YEREVAN — Prime Minister Nikol Pashinyan claimed on Tuesday that Armenia’s foreign policy has undergone significant changes during his more than yearlong rule.

“I repeatedly stated during and after the 2018 revolution that there will be no U-turns in Armenia’s foreign policy and there have indeed been no U-turns … But this doesn’t mean that nothing has changed in Armenia’s foreign policy. In fact, a lot has changed in Armenia’s foreign policy,” Pashinyan told Armenian ambassadors abroad and other senior diplomats holding an annual meeting in Yerevan.

“The most significant of those changes is that our traditional policy of balancing has been replaced with a policy of having our own clear position and consistently defending that position,” he said in a speech. “Of course this does not mean that our government has renounced balancing and flexibility. That is impossible and not prudent.”

“But balancing without having a clear position that corresponds to our country’s national interests means putting Armenia in a position of a sliver that has fallen into a deluge,” he added.

“The goal of our foreign policy, therefore, is to ensure the sovereignty and security of the Republic of Armenia, to consistently raise the level of sovereignty and security, and to create a more favorable external environment for the security and prosperity of our country and its citizens.” Pashinyan said.

0Pashinyan did not specify that “position” or concrete forms which his foreign policy changes have taken.

Pashinyan strongly criticized some of Yerevan’s foreign policy choices when he was in opposition to the former Armenian government. In particular, he denounced its decision to join the Eurasian Economic Union (EEU) and accused Russia of undermining Armenia’s national security.

However, Pashinyan ruled out Armenia’s withdrawal from the EEU and another Russian-led bloc, the Collective Security Treaty Organization (CSTO), as he swept to power during the “Velvet Revolution” of April-May 2018. Meeting with Russian President Vladimir Putin in June 2018, he said that Russian-Armenian relations will become even “more special” during his rule.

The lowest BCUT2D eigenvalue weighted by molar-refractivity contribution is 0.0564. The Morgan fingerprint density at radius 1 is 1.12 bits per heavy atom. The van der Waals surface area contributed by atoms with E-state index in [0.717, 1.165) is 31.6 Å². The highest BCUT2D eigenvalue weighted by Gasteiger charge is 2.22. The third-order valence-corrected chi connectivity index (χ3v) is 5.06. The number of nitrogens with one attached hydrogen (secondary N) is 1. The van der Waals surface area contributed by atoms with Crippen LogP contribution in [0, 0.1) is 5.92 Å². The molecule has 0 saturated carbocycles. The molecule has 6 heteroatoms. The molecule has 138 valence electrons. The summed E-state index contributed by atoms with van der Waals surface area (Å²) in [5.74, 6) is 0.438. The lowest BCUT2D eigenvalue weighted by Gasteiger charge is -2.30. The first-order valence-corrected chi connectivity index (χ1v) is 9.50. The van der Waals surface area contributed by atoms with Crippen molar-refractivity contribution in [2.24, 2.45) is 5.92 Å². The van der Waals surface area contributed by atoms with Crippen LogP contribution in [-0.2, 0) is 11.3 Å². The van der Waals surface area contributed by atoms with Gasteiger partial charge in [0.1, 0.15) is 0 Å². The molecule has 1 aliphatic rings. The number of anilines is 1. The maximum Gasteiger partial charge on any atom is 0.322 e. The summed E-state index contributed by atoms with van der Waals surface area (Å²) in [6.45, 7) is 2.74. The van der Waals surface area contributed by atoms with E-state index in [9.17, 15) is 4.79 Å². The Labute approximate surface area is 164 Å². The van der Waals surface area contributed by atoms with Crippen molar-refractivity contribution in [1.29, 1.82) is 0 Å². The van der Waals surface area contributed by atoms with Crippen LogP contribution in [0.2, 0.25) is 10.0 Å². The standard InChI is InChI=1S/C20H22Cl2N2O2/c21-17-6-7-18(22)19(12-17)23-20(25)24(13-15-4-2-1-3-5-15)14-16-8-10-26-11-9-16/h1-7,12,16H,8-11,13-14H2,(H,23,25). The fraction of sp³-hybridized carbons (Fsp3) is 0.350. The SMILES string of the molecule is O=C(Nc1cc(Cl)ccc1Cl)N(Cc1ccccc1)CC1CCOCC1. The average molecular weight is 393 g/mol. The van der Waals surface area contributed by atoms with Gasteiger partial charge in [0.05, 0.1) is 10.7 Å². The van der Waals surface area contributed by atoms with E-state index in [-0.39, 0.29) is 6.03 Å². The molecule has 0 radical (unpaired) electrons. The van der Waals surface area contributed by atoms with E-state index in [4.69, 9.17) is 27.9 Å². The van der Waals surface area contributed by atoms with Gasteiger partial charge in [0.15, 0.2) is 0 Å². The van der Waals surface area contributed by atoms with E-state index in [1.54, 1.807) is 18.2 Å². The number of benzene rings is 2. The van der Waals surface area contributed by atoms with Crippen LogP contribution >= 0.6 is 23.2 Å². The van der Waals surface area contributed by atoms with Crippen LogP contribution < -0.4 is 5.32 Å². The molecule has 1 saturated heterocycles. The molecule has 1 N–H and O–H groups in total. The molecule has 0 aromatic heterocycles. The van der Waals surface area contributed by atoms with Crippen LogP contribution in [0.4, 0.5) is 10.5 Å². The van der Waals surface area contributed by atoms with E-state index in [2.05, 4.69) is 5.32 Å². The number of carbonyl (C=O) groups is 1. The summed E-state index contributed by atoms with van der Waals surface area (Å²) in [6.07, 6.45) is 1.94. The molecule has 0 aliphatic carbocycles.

Speaking at Tuesday’s meeting, Foreign Minister Zohrab Mnatsakanian stressed that the Armenian revolution was “free from geopolitical orientations.” “Armenia did not take foreign policy steps changing the balance of global forces and it set about basing its relations with all [foreign] actors on the principle of sovereignty,” he said.

 

Leave a Reply

This site uses Akismet to reduce spam. Learn how your comment data is processed.

Sign Up for Our Newsletters

Get notified of the latest updates from MassisPost.

You May Also Like

Pashinyan: We Must Protect Democracy From Corrupt Forces

YEREVAN — Prime Minister Nikol Pashinyan lashed out on Thursday at his…

Armenian Studies Program at Fresno State to Hold 28th Annual Banquet

FRESANO — The Armenian Studies Program of California State University, Fresno, will…

Turkish Intellectuals Who Have Recognized The Armenian Genocide: Omer Laciner

By Hambersom Aghbashian Omer Laciner (born Aug.10, 1946 in Sivas – Turkey)…

“Congratulations on Slavery Festival!” Heydar Aliyev’s Statue in Baku Desecrated

BAKU — On May 10, late Azerbaijani dictator Heydar Aliyev’s birthday, a…